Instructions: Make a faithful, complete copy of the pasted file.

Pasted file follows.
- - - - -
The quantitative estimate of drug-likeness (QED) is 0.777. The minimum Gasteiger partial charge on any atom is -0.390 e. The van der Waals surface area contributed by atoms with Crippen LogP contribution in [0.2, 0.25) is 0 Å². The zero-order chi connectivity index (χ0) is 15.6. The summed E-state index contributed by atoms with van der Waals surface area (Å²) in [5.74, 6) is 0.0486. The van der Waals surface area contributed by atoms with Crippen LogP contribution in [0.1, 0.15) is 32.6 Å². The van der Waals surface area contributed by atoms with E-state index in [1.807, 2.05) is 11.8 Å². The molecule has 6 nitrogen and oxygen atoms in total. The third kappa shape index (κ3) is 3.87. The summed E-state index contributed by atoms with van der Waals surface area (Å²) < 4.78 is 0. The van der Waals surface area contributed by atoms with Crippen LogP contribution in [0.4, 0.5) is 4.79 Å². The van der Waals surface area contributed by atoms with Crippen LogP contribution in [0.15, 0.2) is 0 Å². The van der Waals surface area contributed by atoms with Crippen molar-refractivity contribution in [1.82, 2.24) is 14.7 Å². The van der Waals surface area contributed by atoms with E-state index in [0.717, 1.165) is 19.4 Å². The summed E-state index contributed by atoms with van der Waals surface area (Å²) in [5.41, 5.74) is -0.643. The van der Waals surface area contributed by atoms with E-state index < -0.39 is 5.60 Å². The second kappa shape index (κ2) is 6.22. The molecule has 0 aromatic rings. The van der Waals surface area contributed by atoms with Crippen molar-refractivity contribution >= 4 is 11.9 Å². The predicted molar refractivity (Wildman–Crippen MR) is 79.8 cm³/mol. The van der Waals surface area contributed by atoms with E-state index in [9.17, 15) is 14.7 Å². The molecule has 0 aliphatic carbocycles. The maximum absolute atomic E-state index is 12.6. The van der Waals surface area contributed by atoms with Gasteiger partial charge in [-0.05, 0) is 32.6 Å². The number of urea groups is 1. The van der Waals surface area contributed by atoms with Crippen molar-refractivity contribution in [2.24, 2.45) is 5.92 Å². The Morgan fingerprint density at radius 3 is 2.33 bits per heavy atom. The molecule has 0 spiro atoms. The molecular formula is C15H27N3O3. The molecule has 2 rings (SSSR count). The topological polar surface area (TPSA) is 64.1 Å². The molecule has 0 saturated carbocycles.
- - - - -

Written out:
The quantitative estimate of drug-likeness (QED) is 0.777. The minimum Gasteiger partial charge on any atom is -0.390 e. The van der Waals surface area contributed by atoms with Crippen LogP contribution in [0.2, 0.25) is 0 Å². The zero-order chi connectivity index (χ0) is 15.6. The summed E-state index contributed by atoms with van der Waals surface area (Å²) in [5.74, 6) is 0.0486. The van der Waals surface area contributed by atoms with Crippen LogP contribution in [0.1, 0.15) is 32.6 Å². The van der Waals surface area contributed by atoms with E-state index in [1.807, 2.05) is 11.8 Å². The molecule has 6 nitrogen and oxygen atoms in total. The third kappa shape index (κ3) is 3.87. The summed E-state index contributed by atoms with van der Waals surface area (Å²) < 4.78 is 0. The van der Waals surface area contributed by atoms with Crippen LogP contribution in [0.4, 0.5) is 4.79 Å². The van der Waals surface area contributed by atoms with Crippen LogP contribution in [0.15, 0.2) is 0 Å². The van der Waals surface area contributed by atoms with Crippen molar-refractivity contribution in [1.82, 2.24) is 14.7 Å². The van der Waals surface area contributed by atoms with E-state index in [0.717, 1.165) is 19.4 Å². The summed E-state index contributed by atoms with van der Waals surface area (Å²) in [5.41, 5.74) is -0.643. The van der Waals surface area contributed by atoms with E-state index < -0.39 is 5.60 Å². The second kappa shape index (κ2) is 6.22. The molecule has 0 aromatic rings. The van der Waals surface area contributed by atoms with Crippen molar-refractivity contribution >= 4 is 11.9 Å². The predicted molar refractivity (Wildman–Crippen MR) is 79.8 cm³/mol. The van der Waals surface area contributed by atoms with E-state index in [9.17, 15) is 14.7 Å². The molecule has 0 aliphatic carbocycles. The maximum absolute atomic E-state index is 12.6. The van der Waals surface area contributed by atoms with Gasteiger partial charge in [-0.05, 0) is 32.6 Å². The number of urea groups is 1. The van der Waals surface area contributed by atoms with Crippen molar-refractivity contribution in [2.24, 2.45) is 5.92 Å². The Morgan fingerprint density at radius 3 is 2.33 bits per heavy atom. The molecule has 0 spiro atoms. The molecular formula is C15H27N3O3. The molecule has 2 rings (SSSR count). The topological polar surface area (TPSA) is 64.1 Å². The molecule has 0 saturated carbocycles.